Full spoilers in the review below.
It's time for a full on road trip this week, as all three of our groups converge on Colorado for an inevitable showdown at the Tower! Of course before Monroe and his shock troops can pack up their camping gear for a fun weekend jaunt at the old Department of Defense stronghold, they need to torture the information out of Nora over the course of several brutal weeks. In almost Rocky montage fashion (without the 80's power workout music), the breaking of Nora quickly escalates to include mind altering drugs. And we need have no misconceptions, her reluctant surrender of information is inevitable, given the unrestrained methodology of Monroe's men.
Before all of this though, Monroe breaks out the formal wear of civility, attempting to ply the information from Nora using heavy handed kindness. Since this is such a break from his style, I have to imagine that this is in reaction to Jeremy's accusations of violent paranoia. The surface veneer doesn't hold up as Nora spits in Bass' face and he growls in her ear that he gave her the chance to play it easy. This is classic Monroe shifting the blame for his brutality onto others and it shows that he truly hasn't learned anything in murdering his last friend. He thinks he has, but every fool believes himself a genius too.
I'm not surprised, nor disappointed, that Jim turned out to be the traitor. His character has been nothing more than an after thought since the episode they found him in. No emotional investment or bond has been created for the show to shake to the core with this revelation. I even understand and sympathize with his plight. What I am disappointed with is the mishandling of Jason's character. It is true that a full understanding of him is a bit impossible since we've gotten so little of him, but his reactions and behavior during the accusation scene are jarring. I get the impression that he was used as a blank canvas by the writers, who changed him to suit the mystery building needs of this episode. In a successful character driven series this can never work since, by definition, we know and should understand these characters. A great example of it failing spectacularly is the much maligned Black Market episode of Battlestar Galactica, which saw well established series mainstay Apollo acting well outside of what had come before. It fails here too, but at least it's likely out the kibosh on having to watch more teen romance drama between Jason and Charlie.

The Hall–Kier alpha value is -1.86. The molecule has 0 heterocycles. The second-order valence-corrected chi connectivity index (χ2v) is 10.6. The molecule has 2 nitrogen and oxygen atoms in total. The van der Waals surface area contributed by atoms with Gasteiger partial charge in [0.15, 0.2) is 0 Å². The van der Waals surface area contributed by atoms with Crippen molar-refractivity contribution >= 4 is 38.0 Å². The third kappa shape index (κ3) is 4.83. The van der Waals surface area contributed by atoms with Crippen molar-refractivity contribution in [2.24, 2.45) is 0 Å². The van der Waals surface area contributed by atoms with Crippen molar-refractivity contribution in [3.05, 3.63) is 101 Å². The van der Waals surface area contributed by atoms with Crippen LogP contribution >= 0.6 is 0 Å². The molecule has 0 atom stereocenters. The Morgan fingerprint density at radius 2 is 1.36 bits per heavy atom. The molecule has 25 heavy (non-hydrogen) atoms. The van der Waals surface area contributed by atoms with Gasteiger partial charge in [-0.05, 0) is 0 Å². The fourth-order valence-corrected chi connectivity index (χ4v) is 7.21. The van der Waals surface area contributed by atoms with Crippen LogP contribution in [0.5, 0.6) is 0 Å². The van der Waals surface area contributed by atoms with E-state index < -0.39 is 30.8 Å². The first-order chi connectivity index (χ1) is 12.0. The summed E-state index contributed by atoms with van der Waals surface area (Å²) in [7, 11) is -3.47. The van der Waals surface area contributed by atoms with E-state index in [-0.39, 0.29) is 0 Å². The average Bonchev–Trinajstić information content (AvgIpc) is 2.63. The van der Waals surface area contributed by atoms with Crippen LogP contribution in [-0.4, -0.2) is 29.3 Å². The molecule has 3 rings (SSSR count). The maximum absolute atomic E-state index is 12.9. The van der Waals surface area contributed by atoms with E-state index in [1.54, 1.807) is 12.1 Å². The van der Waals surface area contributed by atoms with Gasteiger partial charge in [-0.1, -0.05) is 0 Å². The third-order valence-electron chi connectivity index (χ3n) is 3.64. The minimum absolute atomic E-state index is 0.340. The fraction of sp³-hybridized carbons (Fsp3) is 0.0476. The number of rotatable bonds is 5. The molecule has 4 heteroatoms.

The abandoned military base which Miles' group is forced to land at had awesome atmosphere. As an abandoned structure in a desert environment, it strongly recalled classic Fallout. Still it was odd for Charlie to be the character to chime in about the land's inability to support life; she's never been out of the east/north east before.
At the Tower itself Randall has been locked out of his own clubhouse. By whom we aren't quite certain. There was a very creepy Children of the Corn vibe running through the quick shot of mysterious people staring at the security camera monitors. Zombies seem less likely now; perhaps they're the children of Tower survivors and they murdered all of the adults. A Lord of the Flies scenario would be most likely if that happened. I'm not going to lie, I'm still hoping for nano zombies that Aaron can reprogram into his own army (though with his morals he likely wouldn't).
Only a character on Revolution could walk into Monroe's tent with a hand grenade and yet fail to assassinate him. Lucky for Monroe that he just happened to be meeting with his beefiest meat shield of a secondary. The preview for next week spoiled that he survives (and that Beef McManshield likely took the brunt of the blast). We don't know what happens to Rachel and I'm anxious to see if she truly does have Wolverine levels of healing ability thanks to the nanites. Thematically that may not completely fit this setting, and it turns her into a terminator- an unstoppable killing machine sworn to vengeance.
Overall this was a decent but not good or great episode. A compellingly choreographed fist fit between Miles and Jim would have gone a long way toward improving its score, but alas it was a dizzying mess of seizure inducing camera cuts. I would have awarded bonus points if Neville has made them listen to more Lionel Richie during the chopper ride, but no such luck. Having burned their only spare episode before the end of the season, I have to imagine that the remaining ones will be dynamite, but you never can tell with Revolution.
Chuck Francisco is a columnist and critic for Mania, writing Wednesday's Shock-O-Rama, the weekly look into classic cult, horror and sci-fi. He is a co-curator of several repertoire film series at the world famous Colonial Theatre in Phoenixville, PA. You can hear him drop nerd knowledge on weekly podcast You've Got Geek or think him a fool of a Took on Twitter.